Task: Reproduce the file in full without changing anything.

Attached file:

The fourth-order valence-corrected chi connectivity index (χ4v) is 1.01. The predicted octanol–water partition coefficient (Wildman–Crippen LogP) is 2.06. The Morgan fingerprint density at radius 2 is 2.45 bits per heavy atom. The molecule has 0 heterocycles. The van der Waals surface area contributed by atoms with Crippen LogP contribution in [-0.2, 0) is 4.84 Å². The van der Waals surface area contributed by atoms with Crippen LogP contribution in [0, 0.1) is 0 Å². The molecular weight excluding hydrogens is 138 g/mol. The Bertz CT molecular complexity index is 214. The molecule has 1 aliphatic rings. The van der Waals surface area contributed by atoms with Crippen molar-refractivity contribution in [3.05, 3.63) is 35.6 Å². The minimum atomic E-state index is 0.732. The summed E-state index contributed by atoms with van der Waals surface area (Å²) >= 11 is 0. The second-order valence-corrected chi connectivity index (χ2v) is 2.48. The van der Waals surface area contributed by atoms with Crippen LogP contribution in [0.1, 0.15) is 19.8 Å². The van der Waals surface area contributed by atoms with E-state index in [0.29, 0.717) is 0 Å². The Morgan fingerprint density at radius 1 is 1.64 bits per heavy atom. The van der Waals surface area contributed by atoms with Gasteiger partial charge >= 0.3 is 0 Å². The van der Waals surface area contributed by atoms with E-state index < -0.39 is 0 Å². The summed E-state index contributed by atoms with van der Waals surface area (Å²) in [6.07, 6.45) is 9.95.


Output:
The fourth-order valence-corrected chi connectivity index (χ4v) is 1.01. The predicted octanol–water partition coefficient (Wildman–Crippen LogP) is 2.06. The Morgan fingerprint density at radius 2 is 2.45 bits per heavy atom. The molecule has 0 heterocycles. The van der Waals surface area contributed by atoms with Crippen LogP contribution in [-0.2, 0) is 4.84 Å². The van der Waals surface area contributed by atoms with Crippen LogP contribution in [0, 0.1) is 0 Å². The molecular weight excluding hydrogens is 138 g/mol. The Bertz CT molecular complexity index is 214. The molecule has 1 aliphatic rings. The van der Waals surface area contributed by atoms with Crippen molar-refractivity contribution in [3.05, 3.63) is 35.6 Å². The minimum atomic E-state index is 0.732. The summed E-state index contributed by atoms with van der Waals surface area (Å²) >= 11 is 0. The second-order valence-corrected chi connectivity index (χ2v) is 2.48. The van der Waals surface area contributed by atoms with Crippen LogP contribution in [0.1, 0.15) is 19.8 Å². The van der Waals surface area contributed by atoms with E-state index in [0.29, 0.717) is 0 Å². The Morgan fingerprint density at radius 1 is 1.64 bits per heavy atom. The van der Waals surface area contributed by atoms with Gasteiger partial charge >= 0.3 is 0 Å². The van der Waals surface area contributed by atoms with E-state index < -0.39 is 0 Å². The summed E-state index contributed by atoms with van der Waals surface area (Å²) in [6.07, 6.45) is 9.95.